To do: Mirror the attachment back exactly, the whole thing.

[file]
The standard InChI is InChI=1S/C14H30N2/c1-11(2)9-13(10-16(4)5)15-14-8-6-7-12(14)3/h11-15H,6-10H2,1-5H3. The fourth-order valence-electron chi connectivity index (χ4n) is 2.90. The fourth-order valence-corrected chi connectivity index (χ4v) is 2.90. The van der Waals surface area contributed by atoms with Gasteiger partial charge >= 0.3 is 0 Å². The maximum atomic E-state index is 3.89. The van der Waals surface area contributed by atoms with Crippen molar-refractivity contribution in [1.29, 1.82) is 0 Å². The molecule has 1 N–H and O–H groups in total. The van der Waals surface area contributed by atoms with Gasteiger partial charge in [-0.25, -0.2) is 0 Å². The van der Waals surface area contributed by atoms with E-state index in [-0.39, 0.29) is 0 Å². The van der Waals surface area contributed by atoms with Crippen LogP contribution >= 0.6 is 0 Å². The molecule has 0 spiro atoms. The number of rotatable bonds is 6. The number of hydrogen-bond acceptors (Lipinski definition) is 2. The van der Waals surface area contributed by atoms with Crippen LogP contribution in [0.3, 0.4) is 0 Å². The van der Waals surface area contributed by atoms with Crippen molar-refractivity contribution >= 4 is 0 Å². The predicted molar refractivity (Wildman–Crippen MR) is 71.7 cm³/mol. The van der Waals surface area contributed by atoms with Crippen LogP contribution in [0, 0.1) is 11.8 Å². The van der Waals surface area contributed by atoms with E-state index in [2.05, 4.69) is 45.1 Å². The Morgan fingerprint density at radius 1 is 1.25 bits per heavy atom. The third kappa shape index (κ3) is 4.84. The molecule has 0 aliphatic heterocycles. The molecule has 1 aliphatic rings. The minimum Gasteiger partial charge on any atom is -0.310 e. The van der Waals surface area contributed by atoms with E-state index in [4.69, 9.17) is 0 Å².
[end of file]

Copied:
The standard InChI is InChI=1S/C14H30N2/c1-11(2)9-13(10-16(4)5)15-14-8-6-7-12(14)3/h11-15H,6-10H2,1-5H3. The fourth-order valence-electron chi connectivity index (χ4n) is 2.90. The fourth-order valence-corrected chi connectivity index (χ4v) is 2.90. The van der Waals surface area contributed by atoms with Gasteiger partial charge >= 0.3 is 0 Å². The maximum atomic E-state index is 3.89. The van der Waals surface area contributed by atoms with Crippen molar-refractivity contribution in [1.29, 1.82) is 0 Å². The molecule has 1 N–H and O–H groups in total. The van der Waals surface area contributed by atoms with Gasteiger partial charge in [-0.25, -0.2) is 0 Å². The van der Waals surface area contributed by atoms with E-state index in [-0.39, 0.29) is 0 Å². The van der Waals surface area contributed by atoms with Crippen LogP contribution >= 0.6 is 0 Å². The molecule has 0 spiro atoms. The number of rotatable bonds is 6. The number of hydrogen-bond acceptors (Lipinski definition) is 2. The van der Waals surface area contributed by atoms with Crippen LogP contribution in [0.3, 0.4) is 0 Å². The van der Waals surface area contributed by atoms with Crippen molar-refractivity contribution >= 4 is 0 Å². The predicted molar refractivity (Wildman–Crippen MR) is 71.7 cm³/mol. The van der Waals surface area contributed by atoms with Crippen LogP contribution in [0, 0.1) is 11.8 Å². The van der Waals surface area contributed by atoms with E-state index in [2.05, 4.69) is 45.1 Å². The Morgan fingerprint density at radius 1 is 1.25 bits per heavy atom. The third kappa shape index (κ3) is 4.84. The molecule has 0 aliphatic heterocycles. The molecule has 1 aliphatic rings. The minimum Gasteiger partial charge on any atom is -0.310 e. The van der Waals surface area contributed by atoms with E-state index in [4.69, 9.17) is 0 Å².